Today we live comfortable lives openly as Jews and free of oppression here in the United States. Yes, certainly anti-Semitism still occasionally rears its ugly head, but it is an aberration of American life, an exception to the rule. A Pew poll recently demonstrated that while a small percentage of the population holds anti-Semitic views, Jews are regarded more favorably than any other religious group in the country. More importantly, today we all have a share in the State of Israel, the world’s only independent Jewish state, replete with every governmental institution, free elections, a free press, public debate in all of its democratic raucousness, its own minorities protected by law, religious disputes, an entertainment industry, an advanced scientific establishment, and a highly sophisticated, technologically superior Jewish military to protect it all.
The words of the Haggadah can seem to ring hollow and irrelevant to us Jews here and in Israel.
However, in other parts of the world Jews are under siege. In France, the UK, and Scandinavia, Jews are scared. They are under constant attack from violent members of the Muslim minorities in those lands. Jews have been murdered by Islamists in France while shopping for groceries for Shabbat. In Denmark, a synagogue is attacked and a murder committed by an Islamist during a bat mitzvah. Jews fear being obviously Jewish in the UK, as wearing a kippah can attract an attack from Muslims. A quote from an article in the April issue of The Atlantic magazine by Jeffrey Goldberg nauseatingly demonstrates the lowly status of Jews in Europe today. Goldberg quotes Jair Melchior (from a Reuters news article), the head of the Danish Jewish community, pathetically attempting to explain away the anti-Jewish activity the Jews regularly experience by saying “It’s not a dangerous anti‑Semitism. It’s spitting, cursing, like that.” The Jews of France are now fleeing the country they knew as home in record numbers. Most of these Jews are Mizrachi Jews who one or more generations ago had escaped to France, fleeing from Muslim violence often after being expelled from Arab countries following the establishment of the State of Israel and then again following the 1967 Six-Day War. While this wave of Muslim anti-Jewish violence spills across Europe many others in Europe have embraced a belligerent anti-Israel attitude that in a way exonerates them from the guilt of the Holocaust and often leads to mass demonstrations against Israel and making excuses for any and all terrorist acts directed at the Jews of the State of Israel. An alliance of leftist and Islamist anti-Semites are attempting to criminalize free speech and press that contains any criticism of the sources in Islam that encourage this violence.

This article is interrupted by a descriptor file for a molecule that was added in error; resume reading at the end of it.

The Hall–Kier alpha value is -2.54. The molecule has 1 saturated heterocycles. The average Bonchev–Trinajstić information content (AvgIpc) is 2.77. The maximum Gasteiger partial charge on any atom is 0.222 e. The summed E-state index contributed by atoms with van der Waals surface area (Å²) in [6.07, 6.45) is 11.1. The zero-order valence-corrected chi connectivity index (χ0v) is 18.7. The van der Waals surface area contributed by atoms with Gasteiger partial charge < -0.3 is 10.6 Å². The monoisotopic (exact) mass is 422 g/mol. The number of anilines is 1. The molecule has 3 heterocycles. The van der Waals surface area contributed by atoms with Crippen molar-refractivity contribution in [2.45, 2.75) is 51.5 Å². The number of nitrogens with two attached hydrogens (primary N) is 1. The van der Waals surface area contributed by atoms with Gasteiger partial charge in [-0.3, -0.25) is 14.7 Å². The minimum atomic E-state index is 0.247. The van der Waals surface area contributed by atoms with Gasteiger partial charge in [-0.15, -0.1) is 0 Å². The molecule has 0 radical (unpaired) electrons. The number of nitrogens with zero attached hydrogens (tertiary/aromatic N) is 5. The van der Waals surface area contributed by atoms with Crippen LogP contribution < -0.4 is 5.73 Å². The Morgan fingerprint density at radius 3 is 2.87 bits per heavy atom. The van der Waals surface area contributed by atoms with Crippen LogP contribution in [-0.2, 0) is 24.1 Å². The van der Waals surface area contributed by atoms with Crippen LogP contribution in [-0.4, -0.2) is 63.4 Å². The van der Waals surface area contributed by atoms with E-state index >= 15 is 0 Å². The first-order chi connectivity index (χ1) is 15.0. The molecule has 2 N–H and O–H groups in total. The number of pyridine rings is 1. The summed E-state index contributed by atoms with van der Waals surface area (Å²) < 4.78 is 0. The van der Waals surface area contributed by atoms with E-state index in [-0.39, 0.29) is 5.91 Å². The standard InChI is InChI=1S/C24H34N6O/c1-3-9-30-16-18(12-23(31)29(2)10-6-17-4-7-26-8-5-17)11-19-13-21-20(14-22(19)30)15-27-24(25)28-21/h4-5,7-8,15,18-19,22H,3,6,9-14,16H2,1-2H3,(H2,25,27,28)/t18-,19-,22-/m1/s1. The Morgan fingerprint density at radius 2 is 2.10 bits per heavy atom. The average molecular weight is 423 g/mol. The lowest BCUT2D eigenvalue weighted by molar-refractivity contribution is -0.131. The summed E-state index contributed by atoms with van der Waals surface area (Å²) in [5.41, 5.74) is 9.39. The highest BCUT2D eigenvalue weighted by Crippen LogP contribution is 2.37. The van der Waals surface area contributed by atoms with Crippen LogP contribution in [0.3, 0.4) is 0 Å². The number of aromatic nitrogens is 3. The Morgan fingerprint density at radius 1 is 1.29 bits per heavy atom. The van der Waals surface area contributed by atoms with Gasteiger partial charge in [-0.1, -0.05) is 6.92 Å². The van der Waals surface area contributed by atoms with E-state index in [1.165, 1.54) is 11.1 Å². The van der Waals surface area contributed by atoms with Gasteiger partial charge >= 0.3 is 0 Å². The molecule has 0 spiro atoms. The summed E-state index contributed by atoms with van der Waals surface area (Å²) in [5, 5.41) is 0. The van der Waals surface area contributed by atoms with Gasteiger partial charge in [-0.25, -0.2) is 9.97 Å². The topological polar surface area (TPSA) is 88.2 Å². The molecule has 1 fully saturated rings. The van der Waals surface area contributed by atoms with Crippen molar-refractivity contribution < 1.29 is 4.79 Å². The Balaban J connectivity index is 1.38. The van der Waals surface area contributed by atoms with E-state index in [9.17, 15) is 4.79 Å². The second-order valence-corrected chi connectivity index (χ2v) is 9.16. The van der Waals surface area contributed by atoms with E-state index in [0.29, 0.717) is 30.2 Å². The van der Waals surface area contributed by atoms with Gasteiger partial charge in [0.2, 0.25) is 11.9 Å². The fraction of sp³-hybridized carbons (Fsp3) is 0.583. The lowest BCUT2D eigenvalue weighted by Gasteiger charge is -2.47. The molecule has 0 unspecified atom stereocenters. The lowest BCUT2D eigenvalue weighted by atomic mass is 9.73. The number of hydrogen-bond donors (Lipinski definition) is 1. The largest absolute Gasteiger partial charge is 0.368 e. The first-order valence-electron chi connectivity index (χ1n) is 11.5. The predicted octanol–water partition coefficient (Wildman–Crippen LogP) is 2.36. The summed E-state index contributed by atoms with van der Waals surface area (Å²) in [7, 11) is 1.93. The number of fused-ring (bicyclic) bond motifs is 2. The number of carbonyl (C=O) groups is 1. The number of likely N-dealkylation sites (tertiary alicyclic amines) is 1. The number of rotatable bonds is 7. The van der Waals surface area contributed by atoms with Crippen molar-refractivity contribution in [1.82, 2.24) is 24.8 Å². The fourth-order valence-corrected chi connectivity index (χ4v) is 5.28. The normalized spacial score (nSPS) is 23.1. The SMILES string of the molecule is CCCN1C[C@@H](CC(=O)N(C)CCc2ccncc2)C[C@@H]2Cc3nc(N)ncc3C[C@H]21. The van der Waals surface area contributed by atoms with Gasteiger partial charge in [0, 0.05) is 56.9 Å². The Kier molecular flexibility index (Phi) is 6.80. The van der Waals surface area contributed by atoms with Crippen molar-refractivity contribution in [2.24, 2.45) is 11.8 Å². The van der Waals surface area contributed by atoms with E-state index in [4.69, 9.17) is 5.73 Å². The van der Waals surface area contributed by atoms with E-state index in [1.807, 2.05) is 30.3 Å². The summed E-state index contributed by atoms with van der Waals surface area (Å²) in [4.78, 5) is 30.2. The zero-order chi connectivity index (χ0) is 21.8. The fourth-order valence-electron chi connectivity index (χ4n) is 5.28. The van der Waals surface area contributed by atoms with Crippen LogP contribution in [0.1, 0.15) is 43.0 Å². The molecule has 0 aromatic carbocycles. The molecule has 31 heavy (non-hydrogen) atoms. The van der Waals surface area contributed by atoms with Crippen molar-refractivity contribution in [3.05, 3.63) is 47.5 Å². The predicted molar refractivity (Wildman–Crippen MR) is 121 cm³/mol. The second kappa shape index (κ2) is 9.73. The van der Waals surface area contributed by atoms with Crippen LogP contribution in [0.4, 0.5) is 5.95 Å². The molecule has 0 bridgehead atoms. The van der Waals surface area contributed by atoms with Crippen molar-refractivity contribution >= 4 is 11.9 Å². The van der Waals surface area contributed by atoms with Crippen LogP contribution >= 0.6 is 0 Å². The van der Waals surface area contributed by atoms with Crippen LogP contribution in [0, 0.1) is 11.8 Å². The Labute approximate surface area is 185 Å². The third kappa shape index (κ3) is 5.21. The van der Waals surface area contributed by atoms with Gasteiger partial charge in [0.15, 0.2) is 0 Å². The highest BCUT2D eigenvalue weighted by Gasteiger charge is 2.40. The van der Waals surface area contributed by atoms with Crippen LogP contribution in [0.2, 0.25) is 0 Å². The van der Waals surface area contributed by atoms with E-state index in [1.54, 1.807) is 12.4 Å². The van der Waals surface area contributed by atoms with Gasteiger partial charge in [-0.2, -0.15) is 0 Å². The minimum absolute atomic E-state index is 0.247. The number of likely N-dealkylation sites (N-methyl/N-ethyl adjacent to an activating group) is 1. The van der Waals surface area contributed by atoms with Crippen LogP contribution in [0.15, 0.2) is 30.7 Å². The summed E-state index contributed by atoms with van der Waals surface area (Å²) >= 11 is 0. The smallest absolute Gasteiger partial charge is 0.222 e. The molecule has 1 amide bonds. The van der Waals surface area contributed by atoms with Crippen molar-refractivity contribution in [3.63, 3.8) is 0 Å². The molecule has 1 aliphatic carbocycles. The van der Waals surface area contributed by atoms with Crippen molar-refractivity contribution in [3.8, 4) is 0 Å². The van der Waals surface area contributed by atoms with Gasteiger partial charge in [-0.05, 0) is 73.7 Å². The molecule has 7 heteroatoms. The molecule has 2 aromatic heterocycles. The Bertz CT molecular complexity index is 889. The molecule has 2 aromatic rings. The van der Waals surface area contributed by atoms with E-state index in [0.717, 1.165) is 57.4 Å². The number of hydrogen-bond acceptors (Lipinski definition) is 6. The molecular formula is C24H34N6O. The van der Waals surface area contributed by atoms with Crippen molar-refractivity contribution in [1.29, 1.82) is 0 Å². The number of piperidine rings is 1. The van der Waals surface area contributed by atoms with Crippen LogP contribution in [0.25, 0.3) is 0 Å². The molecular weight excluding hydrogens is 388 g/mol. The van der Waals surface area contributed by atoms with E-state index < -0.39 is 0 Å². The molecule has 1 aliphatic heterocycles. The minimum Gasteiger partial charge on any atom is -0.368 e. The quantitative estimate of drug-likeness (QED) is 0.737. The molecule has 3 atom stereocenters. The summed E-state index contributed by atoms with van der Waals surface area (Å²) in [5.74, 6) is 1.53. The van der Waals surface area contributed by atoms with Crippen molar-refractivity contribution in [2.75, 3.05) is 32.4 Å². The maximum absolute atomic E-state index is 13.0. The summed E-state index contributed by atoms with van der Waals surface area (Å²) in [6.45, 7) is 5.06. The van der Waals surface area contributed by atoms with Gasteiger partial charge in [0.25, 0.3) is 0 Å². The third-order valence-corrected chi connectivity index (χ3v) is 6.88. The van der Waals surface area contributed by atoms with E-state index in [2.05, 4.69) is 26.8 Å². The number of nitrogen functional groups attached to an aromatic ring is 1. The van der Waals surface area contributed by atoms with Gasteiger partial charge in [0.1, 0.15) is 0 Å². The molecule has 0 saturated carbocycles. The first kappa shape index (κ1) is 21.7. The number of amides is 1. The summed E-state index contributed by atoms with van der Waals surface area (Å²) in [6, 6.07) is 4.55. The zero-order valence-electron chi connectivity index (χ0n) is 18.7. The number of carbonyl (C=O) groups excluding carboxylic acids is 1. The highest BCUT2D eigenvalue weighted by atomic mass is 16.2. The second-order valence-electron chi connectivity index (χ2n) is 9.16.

Those of us Jews who are fortunate enough to live in Israel or the US don’t need to pray that we are free next year. We must celebrate, exercise, and defend the freedom we enjoy, but we need to pray and take actual action to come to the aid of Jews elsewhere who now live lives of stress and oppression as Jews had in the past. We need to organize on this issue and not remain silent. Next year may all Jews (and all good people) truly be free people wherever they choose to live!
Have a joyous and meaningful Pesach,